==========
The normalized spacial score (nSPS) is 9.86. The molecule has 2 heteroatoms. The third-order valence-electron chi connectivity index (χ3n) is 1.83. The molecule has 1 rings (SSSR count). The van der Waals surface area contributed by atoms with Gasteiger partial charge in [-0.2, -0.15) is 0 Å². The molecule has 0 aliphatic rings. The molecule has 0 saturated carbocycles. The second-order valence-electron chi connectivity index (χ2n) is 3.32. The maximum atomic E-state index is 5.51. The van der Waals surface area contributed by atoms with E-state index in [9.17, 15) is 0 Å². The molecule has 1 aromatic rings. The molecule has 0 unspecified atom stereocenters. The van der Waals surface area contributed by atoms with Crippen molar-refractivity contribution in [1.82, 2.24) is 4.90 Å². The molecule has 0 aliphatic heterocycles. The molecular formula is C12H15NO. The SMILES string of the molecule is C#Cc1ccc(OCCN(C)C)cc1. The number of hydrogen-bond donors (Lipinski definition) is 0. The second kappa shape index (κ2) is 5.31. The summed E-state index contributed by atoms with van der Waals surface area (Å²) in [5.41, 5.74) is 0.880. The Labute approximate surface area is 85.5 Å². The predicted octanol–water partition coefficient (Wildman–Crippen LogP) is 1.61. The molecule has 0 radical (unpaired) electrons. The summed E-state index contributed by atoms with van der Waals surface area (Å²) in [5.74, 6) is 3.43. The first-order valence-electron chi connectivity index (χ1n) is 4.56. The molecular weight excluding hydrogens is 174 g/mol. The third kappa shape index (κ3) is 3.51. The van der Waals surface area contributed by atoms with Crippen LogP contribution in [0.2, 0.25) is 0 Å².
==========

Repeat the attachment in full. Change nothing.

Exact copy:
The normalized spacial score (nSPS) is 9.86. The molecule has 2 heteroatoms. The third-order valence-electron chi connectivity index (χ3n) is 1.83. The molecule has 1 rings (SSSR count). The van der Waals surface area contributed by atoms with Gasteiger partial charge in [-0.2, -0.15) is 0 Å². The molecule has 0 aliphatic rings. The molecule has 0 saturated carbocycles. The second-order valence-electron chi connectivity index (χ2n) is 3.32. The maximum atomic E-state index is 5.51. The van der Waals surface area contributed by atoms with E-state index in [9.17, 15) is 0 Å². The molecule has 1 aromatic rings. The molecule has 0 unspecified atom stereocenters. The van der Waals surface area contributed by atoms with Crippen molar-refractivity contribution in [1.82, 2.24) is 4.90 Å². The molecule has 0 aliphatic heterocycles. The molecular formula is C12H15NO. The SMILES string of the molecule is C#Cc1ccc(OCCN(C)C)cc1. The number of hydrogen-bond donors (Lipinski definition) is 0. The second kappa shape index (κ2) is 5.31. The summed E-state index contributed by atoms with van der Waals surface area (Å²) in [5.41, 5.74) is 0.880. The Labute approximate surface area is 85.5 Å². The predicted octanol–water partition coefficient (Wildman–Crippen LogP) is 1.61. The molecule has 0 radical (unpaired) electrons. The summed E-state index contributed by atoms with van der Waals surface area (Å²) in [5.74, 6) is 3.43. The first-order valence-electron chi connectivity index (χ1n) is 4.56. The molecular weight excluding hydrogens is 174 g/mol. The third kappa shape index (κ3) is 3.51. The van der Waals surface area contributed by atoms with Crippen LogP contribution in [0.2, 0.25) is 0 Å².